Return per Factory Hour = (Sales – Direct Material Costs)/Usage of Bottleneck Resource in Hours (Factory Hours)

Where: Contribution per unit = US$120 – US$45 = US$75

Usage of Bottleneck Resource in Hours = 1/600

Thus, Return per Factory Hour = US$75/(1/600) = US$45,000

Therefore, the return per factory hour for the computer components is US$45,000.

  • Cost per Factory Hour

The cost per factory hour is calculated by using the formula below:

Cost per Factory Hour = Total Factory Costs / Total Bottleneck Time Available Hour

Where: Total Factory Costs = Conversion Costs = US$160,000

Total Bottleneck Time Available = 8 hours per day

Hence, Cost per Factory Hour = US$160,000 / 8 = US$20,000 per hour

  • Throughput Accounting Ratio or TPAR Ratio

The throughput accounting ratio or TPAR Ratio is calculated by using the formula below:

TPAR Ratio = Return per Factory Hour / Cost per Factory Hour

Where: Return per Factory Hour = US$45,000 as calculated in (b) above

Cost per Factory Hour is the conversion cost per factory hour = US$20,000 per Hour

Hence, Throughput Accounting Ratio or TPAR Ratio = US$45,000 / US$20,000 = 2.25

How to Improve Throughput Accounting Ratio?

A business can improve its throughput accounting ratio by considering to increase the throughput per bottleneck hour or to reduce the operating cost per bottleneck hour. In order to increase the throughput per bottleneck hour or reduce the operating cost per bottleneck hour, the following methods should be considered:

  • A business can consider increasing the selling price for its product. This increase in selling price will result in an increase in throughput per unit thus increasing the throughput per unit of bottleneck resource.
  • We can also consider reducing the direct material cost per unit. Reducing the material cost per unit will result in increasing the throughput per unit; thus increasing the throughput per unit of bottleneck resource.
  • A business shall also consider reducing the expenditures to bring down the operating costs or factory costs in the production. By doing so, a business is able to reduce the operating cost per unit of bottleneck resources.
  • Improve efficiency is another way of improving the throughput accounting ratio. When a business is able to improve its efficiency; especially for the production process, it will be able to increase the number of units of the products produced for each bottleneck hour. In this case, we assume that the operating cost per hour remains unaffected.  Thus it will lead to an increase in throughput accounting ratio.
  • Last but not least, a business can also improve its TPAR ratio by considering elevating the bottleneck. By elevating the bottleneck, a business would be able to have more hours available of the bottleneck resource. Typically, we assume that the throughput per unit of bottleneck remains unaffected. However, because the operating costs are all fixed costs while there are more bottleneck hours available; thus operating costs per bottleneck hour would reduce. Therefore, the TPAR ratio would improve accordingly.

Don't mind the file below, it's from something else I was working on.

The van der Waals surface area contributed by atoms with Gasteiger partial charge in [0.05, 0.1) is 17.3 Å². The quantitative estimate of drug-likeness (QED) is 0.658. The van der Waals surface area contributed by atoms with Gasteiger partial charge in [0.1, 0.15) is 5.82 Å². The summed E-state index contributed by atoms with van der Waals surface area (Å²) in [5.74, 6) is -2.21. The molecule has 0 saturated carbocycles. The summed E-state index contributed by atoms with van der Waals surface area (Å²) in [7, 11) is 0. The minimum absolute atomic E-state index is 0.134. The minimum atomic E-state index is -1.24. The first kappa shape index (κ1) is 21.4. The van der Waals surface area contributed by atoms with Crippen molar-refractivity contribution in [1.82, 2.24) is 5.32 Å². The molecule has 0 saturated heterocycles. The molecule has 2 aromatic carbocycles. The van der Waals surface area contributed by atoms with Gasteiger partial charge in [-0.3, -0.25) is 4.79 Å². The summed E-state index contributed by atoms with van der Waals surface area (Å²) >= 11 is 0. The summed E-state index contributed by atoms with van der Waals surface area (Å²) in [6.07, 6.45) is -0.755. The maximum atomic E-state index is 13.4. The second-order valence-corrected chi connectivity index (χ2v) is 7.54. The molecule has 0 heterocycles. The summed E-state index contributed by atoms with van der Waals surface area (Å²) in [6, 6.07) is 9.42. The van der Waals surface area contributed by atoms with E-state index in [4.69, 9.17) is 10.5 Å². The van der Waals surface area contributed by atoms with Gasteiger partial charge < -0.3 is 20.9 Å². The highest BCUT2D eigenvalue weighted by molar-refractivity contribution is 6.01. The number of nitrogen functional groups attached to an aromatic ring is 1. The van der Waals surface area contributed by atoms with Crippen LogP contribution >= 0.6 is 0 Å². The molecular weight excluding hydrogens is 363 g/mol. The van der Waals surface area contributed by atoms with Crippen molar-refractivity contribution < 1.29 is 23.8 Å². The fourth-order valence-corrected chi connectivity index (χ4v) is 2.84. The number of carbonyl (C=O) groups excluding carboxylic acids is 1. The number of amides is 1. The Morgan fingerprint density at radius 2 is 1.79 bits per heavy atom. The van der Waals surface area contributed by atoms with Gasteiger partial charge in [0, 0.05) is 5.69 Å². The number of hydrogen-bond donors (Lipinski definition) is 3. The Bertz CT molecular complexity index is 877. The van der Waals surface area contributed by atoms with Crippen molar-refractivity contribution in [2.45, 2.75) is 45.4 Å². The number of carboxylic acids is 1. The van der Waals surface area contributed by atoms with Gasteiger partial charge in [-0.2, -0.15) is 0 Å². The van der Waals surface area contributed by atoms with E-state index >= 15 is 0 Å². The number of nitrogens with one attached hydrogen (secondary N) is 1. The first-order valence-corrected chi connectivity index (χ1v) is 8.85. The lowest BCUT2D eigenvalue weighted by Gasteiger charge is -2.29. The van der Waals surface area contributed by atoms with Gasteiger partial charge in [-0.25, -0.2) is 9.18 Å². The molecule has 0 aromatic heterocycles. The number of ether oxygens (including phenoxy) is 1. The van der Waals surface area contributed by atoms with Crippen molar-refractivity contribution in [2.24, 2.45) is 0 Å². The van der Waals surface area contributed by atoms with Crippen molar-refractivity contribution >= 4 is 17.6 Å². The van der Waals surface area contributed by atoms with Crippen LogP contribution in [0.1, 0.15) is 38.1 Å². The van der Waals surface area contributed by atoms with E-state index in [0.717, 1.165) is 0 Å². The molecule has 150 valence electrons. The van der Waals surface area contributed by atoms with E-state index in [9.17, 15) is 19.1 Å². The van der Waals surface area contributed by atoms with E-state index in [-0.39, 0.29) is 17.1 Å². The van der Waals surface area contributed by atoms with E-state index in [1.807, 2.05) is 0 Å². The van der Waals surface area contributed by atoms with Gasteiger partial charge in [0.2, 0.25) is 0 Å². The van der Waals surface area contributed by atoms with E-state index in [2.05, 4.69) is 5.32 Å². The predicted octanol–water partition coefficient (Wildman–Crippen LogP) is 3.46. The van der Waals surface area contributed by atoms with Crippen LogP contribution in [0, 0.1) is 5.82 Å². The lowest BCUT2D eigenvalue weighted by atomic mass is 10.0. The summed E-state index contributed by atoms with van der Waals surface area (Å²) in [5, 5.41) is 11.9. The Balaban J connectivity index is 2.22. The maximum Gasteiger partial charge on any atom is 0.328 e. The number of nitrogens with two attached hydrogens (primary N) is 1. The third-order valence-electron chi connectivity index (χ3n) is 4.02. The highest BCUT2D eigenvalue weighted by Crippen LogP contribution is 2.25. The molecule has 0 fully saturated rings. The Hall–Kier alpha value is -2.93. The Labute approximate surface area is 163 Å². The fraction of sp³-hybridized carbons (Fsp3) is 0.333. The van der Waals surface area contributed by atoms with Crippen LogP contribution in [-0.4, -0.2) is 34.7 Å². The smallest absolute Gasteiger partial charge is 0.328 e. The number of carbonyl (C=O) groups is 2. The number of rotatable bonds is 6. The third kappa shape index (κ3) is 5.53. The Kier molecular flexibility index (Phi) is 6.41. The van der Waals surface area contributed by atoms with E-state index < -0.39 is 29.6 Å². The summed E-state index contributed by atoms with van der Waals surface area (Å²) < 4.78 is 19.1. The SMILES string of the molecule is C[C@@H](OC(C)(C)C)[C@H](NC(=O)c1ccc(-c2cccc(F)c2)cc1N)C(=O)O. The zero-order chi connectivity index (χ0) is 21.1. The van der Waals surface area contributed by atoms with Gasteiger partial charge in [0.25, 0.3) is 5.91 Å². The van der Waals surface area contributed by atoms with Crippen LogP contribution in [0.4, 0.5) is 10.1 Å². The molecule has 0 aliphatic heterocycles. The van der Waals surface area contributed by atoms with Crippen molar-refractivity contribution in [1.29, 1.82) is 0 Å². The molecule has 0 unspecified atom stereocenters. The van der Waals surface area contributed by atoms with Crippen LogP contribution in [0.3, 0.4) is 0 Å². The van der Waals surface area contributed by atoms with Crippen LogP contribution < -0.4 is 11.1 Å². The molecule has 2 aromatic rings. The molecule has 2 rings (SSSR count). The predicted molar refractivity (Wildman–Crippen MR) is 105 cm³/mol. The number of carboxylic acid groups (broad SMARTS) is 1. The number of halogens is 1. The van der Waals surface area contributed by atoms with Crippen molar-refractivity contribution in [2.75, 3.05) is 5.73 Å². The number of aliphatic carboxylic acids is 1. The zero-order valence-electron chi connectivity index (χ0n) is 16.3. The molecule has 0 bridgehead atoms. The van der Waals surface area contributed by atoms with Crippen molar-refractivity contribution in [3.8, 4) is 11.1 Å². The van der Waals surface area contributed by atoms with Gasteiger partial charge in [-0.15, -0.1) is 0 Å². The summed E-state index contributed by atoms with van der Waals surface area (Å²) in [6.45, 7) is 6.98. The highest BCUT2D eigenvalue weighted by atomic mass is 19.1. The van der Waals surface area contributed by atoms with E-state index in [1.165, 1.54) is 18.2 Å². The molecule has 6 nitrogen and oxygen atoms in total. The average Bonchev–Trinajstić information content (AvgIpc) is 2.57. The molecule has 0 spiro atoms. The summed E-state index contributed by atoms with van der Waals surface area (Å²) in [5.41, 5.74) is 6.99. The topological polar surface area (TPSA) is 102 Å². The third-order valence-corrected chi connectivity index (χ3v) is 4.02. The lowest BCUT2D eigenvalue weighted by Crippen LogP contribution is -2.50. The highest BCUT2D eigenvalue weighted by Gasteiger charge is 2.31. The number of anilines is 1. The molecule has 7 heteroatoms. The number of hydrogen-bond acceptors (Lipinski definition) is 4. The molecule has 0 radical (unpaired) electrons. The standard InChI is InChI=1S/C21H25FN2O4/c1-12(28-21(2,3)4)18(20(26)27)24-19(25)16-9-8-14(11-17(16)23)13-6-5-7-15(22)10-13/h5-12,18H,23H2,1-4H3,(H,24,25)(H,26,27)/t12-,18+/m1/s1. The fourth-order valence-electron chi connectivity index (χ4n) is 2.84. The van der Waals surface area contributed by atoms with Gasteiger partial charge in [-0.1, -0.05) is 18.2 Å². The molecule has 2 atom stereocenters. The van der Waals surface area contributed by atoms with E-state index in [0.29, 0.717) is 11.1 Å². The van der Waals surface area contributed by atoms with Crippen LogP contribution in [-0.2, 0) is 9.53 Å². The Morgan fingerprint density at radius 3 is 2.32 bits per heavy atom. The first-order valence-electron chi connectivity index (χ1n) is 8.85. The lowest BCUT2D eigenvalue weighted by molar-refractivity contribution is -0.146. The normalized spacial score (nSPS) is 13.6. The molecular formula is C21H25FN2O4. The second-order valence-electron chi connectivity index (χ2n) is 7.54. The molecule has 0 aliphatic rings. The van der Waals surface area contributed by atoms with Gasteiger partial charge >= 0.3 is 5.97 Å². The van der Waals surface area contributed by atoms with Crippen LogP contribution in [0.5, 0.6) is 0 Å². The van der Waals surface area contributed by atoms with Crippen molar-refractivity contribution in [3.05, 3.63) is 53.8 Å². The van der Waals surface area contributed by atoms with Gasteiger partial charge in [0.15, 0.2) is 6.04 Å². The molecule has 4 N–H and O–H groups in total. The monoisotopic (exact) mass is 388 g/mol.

Typically, when a business tries to improve the TA ratio by using the methods as described above, there would be adverse consequences as follow:

MeasuresConsequences
Increase the sales price per unitResults in the demand for the product may fall.
Reduce material costs per unit; for example by changing materials and/or suppliersResults in a lower quality of the material. In addition, bulk discounts may also be lost.
Reduce operating expensesResults in lower quality as well as increasing the errors.

Conclusion

Throughput only considers direct material costs to be variable while considering all other costs fixed in the short term. This is a difficult concept to apply practically, because other factors may also be variable costs e.g. labor cost per hour. The Throughput Accounting System focuses on increasing the “throughput” which only takes into account the direct material costs, it also stresses the best utilization of the “bottleneck” resources. TA like the Just in Time method considers continuous system improvements more important. This approach can be successfully applied in the short term, but many businesses cannot plan for the short term only. However, the focus on waste reduction, efficient use of scarce resources, and eliminating unnecessary costs are the key benefits of the Throughput accounting system.